Satellite images of Mosul have revealed how Islamic State fighters have dug in and built a string of barricades in readiness for the assault by Iraqi-led forces on the militant stronghold, Sky News reports. The pictures, released by the geopolitical intelligence company Stratfor and taken on 31 October, show the line of defensive positions constructed along the city’s southern edge.
Buildings have also been destroyed south of their positions around Mosul International Airport to enable the jihadists to spot advancing government troops. Iraqi soldiers, Shia militias, Kurdish peshmerga fighters and other groups backed by US-led coalition airstrikes launched their campaign to retake Mosul last month.
Government forces entered the outskirts of the city, held by IS since 2014, on Tuesday. The operation to retake Mosul is expected to take weeks if not months, with the prospect of house-to-house fighting through booby trapped buildings.
The advance is complicated with around a million civilians still within the city. IS leader Abu Bakr al Baghdadi has said in a speech there could be no retreat in a “total war” and told fighters they had to remain loyal to their commanders.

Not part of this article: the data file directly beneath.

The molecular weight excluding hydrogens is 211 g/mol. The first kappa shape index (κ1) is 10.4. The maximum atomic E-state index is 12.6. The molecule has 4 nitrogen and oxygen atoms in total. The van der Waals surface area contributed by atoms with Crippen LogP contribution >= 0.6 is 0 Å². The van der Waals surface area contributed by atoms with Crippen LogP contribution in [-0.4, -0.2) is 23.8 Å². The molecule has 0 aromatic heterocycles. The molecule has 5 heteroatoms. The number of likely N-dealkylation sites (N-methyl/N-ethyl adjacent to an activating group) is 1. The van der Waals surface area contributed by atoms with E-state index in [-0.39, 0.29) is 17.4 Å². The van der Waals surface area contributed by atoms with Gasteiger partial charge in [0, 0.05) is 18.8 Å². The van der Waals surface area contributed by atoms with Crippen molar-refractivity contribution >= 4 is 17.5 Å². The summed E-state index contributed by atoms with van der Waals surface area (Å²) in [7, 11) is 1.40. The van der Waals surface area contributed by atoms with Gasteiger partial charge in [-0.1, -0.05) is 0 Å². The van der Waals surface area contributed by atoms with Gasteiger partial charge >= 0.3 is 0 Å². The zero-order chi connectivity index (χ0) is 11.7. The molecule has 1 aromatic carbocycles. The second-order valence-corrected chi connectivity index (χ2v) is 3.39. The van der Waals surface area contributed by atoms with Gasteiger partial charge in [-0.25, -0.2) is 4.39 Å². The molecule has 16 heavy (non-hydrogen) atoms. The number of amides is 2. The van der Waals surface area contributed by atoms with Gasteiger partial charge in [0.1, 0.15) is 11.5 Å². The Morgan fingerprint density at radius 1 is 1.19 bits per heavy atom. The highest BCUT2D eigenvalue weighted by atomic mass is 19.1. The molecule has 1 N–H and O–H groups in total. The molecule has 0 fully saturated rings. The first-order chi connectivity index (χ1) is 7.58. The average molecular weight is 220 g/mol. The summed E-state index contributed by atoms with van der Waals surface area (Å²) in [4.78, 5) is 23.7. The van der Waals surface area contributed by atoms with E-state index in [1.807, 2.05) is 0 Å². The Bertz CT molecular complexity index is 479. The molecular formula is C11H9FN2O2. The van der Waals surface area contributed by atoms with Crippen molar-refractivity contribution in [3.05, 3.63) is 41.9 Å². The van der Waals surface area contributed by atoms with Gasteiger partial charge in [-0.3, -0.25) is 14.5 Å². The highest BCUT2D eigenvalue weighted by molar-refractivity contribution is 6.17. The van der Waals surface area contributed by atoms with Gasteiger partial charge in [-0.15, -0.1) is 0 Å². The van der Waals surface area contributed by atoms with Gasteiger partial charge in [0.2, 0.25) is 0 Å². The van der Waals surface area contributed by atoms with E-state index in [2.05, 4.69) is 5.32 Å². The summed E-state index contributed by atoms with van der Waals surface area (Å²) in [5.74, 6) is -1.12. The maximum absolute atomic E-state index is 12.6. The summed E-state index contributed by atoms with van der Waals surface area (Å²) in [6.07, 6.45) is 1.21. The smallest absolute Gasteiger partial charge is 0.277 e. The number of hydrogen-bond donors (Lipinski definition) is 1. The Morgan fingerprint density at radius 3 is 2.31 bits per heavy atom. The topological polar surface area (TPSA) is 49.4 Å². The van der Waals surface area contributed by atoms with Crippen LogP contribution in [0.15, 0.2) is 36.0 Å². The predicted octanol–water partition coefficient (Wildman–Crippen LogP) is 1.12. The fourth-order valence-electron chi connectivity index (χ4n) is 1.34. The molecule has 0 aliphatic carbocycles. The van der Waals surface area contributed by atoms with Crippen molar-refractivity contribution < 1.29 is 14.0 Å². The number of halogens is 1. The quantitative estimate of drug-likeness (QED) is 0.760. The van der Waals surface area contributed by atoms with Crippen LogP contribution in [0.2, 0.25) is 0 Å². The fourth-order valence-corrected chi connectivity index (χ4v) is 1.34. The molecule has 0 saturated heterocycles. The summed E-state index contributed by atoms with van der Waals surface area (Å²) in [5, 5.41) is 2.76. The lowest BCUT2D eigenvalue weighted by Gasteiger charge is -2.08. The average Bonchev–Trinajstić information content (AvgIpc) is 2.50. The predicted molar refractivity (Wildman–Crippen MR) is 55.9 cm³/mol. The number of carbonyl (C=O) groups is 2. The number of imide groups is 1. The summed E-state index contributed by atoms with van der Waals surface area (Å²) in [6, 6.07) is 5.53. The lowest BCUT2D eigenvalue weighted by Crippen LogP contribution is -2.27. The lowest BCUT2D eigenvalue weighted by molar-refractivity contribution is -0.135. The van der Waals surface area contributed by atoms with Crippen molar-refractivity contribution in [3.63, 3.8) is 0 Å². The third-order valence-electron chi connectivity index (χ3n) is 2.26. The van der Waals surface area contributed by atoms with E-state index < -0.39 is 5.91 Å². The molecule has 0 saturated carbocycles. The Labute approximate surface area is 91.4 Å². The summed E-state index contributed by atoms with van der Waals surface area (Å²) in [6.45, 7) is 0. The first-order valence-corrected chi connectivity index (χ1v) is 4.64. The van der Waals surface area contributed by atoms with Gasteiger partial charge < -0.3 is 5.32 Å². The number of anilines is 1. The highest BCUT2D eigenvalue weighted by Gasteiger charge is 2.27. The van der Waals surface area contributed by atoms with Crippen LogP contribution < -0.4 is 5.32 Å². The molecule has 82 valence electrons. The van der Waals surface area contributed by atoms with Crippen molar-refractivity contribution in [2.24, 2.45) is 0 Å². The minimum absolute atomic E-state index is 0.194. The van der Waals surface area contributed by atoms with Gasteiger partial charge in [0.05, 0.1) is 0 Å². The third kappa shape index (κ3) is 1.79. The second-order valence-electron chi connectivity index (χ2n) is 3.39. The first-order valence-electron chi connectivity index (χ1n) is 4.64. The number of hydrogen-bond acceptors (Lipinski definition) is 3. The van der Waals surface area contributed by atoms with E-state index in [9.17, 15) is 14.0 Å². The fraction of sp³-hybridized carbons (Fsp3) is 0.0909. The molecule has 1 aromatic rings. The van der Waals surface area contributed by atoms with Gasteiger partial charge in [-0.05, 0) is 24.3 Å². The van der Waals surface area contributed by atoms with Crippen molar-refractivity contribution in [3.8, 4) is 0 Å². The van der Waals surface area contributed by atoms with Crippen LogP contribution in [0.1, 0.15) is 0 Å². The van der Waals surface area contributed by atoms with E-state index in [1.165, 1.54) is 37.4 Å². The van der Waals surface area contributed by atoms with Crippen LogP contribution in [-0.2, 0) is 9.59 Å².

According to Stratfor, barricades built across key routes into the city have been made out of concrete blocks and other rubble, possibly from the concrete walls of destroyed buildings. Roads still open in other locations have been lined with a stockpile of material, said Stratfor, which could “easily be tipped” as opposition forces approach.
The militants’ defences present a “substantial tactical challenge” for advancing forces, said Stratfor. It added government forces would need to adjust their course if they want to avoid the risk of facing dug-in IS-fighters head-on or risk crossing open terrain.
Just north of the airport, a large number of obstacles have been placed in a series of roads. Nearly all of the buildings in the airport complex and the former military base to its west have been destroyed, Stratfor said.